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Thread: Kenai late run reds managed for commercial harvest

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    Default Kenai late run reds managed for commercial harvest

    The Kenai River late red run is "managed primarily for commercial harvest" per the AK F&G. See: http://cf.adfg.state.ak.us/region2/p...ockeye08mp.pdf

    Sport fisher man get a "reasonable" chance to catch salmon resources - this approach considers that only "275,000 angler days" were spent on the most fished river in AK.

    I see no mention of consideration of dip netters at all in the referenced document.

    With this management plan we should all understand why the boats go out with their walls of death while we are trying to spend out precious weekends trying to catch a few fish for our freezers.

    More fisheries managemetn information at: http://www.sf.adfg.state.ak.us/state..._StratPlan.pdf and http://www.cf.adfg.state.ak.us/regio...kenairiver.php

    Stay informed - know where you stand in the big scheme of things.
    Living the urban lifestyle so I can pay my way and for my family's needs, and support my country. And you?
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    Forum Admin Brian M's Avatar
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    Where we stand is that the dipnet fishery is a fairly recent creation specifically tailored to meet the needs of Alaskan residents who are trying to feed their families. Commercial windows are being dictated that will fall right before/during the weekend in order to put more fish into the river for dipnetters and sportfishermen.

    What would you have happen? If this isn't enough, what would be?

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    Default Change

    I would change the management strategy so that the majority of the users - sport fishermen and personal use - are primary consideration in the management plan.

    A good start would be to at least include the personal use in the plan!


    Quote Originally Posted by Brian M View Post
    Where we stand is that the dipnet fishery is a fairly recent creation specifically tailored to meet the needs of Alaskan residents who are trying to feed their families. Commercial windows are being dictated that will fall right before/during the weekend in order to put more fish into the river for dipnetters and sportfishermen.

    What would you have happen? If this isn't enough, what would be?
    Living the urban lifestyle so I can pay my way and for my family's needs, and support my country. And you?
    ".. ask not what your country can do for you, ask what you can do for your country" JFK

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    Just a question from someone in the lower 48. when the comercial guys are out does it totaly shut the river down?

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    Quote Originally Posted by kgpcr View Post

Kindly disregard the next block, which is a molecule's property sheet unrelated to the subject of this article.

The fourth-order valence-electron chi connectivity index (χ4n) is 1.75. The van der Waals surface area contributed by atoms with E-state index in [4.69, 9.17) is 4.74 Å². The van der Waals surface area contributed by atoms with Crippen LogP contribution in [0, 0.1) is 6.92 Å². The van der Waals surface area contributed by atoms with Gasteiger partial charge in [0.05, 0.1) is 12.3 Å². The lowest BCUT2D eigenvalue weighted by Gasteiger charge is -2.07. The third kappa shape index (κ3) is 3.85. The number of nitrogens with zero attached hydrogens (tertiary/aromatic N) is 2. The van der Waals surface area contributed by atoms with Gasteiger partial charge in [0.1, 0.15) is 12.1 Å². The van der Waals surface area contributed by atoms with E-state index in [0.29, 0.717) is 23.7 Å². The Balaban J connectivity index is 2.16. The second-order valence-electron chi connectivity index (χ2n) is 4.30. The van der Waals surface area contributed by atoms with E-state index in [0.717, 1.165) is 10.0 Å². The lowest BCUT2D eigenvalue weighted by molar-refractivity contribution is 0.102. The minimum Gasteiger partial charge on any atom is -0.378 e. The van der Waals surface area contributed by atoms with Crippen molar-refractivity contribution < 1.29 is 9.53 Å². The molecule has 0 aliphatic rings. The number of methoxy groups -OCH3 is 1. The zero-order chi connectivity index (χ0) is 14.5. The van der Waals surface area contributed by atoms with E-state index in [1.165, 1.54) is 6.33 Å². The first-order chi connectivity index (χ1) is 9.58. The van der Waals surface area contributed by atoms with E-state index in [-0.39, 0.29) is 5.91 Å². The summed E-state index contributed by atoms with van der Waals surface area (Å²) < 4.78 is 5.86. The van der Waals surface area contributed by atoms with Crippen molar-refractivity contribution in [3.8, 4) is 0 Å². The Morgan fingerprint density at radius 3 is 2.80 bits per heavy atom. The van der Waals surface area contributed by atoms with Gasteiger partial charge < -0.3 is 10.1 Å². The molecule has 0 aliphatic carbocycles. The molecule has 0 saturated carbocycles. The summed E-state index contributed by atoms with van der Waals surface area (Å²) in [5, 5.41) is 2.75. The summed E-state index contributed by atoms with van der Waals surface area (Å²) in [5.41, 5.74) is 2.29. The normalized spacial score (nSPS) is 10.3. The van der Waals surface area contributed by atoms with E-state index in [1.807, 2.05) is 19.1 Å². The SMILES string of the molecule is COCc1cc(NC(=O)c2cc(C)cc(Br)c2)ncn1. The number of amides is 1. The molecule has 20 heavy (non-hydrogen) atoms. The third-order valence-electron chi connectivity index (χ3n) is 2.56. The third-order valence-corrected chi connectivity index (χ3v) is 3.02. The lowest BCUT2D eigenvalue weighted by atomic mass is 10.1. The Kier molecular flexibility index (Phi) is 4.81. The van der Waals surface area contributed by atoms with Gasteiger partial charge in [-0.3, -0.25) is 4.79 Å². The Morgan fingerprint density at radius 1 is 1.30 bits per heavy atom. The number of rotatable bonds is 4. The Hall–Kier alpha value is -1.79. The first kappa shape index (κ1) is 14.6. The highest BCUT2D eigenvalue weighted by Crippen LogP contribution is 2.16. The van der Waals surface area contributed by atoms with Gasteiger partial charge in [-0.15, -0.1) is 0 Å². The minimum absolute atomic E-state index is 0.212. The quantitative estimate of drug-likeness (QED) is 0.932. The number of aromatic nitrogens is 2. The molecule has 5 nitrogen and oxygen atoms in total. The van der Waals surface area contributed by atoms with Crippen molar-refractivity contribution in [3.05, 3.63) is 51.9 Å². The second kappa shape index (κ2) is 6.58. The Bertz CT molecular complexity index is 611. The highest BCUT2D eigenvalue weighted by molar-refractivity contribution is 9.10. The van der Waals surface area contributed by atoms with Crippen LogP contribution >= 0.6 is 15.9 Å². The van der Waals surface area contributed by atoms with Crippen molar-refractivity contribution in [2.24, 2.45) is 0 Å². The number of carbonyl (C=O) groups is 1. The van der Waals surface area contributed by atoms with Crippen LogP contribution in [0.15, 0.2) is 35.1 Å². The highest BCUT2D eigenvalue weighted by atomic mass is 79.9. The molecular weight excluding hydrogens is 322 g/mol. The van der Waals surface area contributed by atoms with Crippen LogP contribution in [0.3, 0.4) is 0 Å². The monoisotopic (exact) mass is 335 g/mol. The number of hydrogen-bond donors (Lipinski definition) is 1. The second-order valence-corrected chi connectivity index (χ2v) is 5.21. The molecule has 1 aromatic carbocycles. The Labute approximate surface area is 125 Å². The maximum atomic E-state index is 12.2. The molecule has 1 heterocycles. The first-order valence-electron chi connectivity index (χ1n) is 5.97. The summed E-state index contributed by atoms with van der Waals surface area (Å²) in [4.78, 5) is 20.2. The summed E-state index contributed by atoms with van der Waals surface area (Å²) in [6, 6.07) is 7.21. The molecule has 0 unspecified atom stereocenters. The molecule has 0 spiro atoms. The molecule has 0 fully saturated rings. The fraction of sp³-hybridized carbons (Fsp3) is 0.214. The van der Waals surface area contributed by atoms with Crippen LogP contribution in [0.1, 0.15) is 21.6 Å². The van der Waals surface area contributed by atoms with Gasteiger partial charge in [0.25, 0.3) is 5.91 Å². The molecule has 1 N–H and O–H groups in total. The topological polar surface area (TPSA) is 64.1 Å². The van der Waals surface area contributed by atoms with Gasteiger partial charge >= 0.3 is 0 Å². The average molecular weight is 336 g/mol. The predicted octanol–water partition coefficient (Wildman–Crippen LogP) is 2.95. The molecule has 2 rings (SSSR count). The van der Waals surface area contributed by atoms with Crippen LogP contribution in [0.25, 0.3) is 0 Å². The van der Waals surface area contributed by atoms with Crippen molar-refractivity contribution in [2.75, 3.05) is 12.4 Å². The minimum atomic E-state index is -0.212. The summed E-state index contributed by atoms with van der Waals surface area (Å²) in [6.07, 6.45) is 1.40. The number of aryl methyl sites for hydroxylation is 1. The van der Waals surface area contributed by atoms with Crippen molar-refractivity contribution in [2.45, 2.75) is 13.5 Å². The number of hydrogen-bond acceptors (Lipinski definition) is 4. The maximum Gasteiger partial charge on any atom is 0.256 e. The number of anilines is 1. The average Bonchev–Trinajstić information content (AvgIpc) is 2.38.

Just a question from someone in the lower 48. when the comercial guys are out does it totaly shut the river down?
    No. Some will say yes, but I have had fantastic fishing when the commercial nets are out.

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    Default Wall of death

    The popular phrase for all the commercial boats out with their nets is the "wall of death". Stretching nets accross most of the mouth of the river certainly catches a lot of the fish. You can see some of the effects in the weir count 20 mi. upstream I have noticed.

    I'm certain some have had good luck with the nets out but the phrase didn't come into popular being from a lot of people having a lot of luck. All of us aren't lousy fishermen and the dip netting thing isn't quite like sport fishing where a lot of skill is involved!


    Quote Originally Posted by kgpcr View Post
    Just a question from someone in the lower 48. when the comercial guys are out does it totaly shut the river down?
    Living the urban lifestyle so I can pay my way and for my family's needs, and support my country. And you?
    ".. ask not what your country can do for you, ask what you can do for your country" JFK

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    Moderator Paul H's Avatar
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    The commercial guys don't head out there with the intent of allowing plenty of fish past them for the dipnetters I've personally seen the commercial nets have an affect on the catch in my dipnet.

    I'm more concerned about timing than anything this year. Typically I'll head down the 15th to 18th, but I'm wondering if its even worth heading down before the last week of the run.

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    It has WAY more to do with HOW MANY SALMON are running than nets in or out of the water. If 500,000 to 1,000,000 reds are heading towards the kenai you'll catch some regardless.

    If you watch numbers, and the offshore test fishery (to make a better guess that's all) you can usually do well.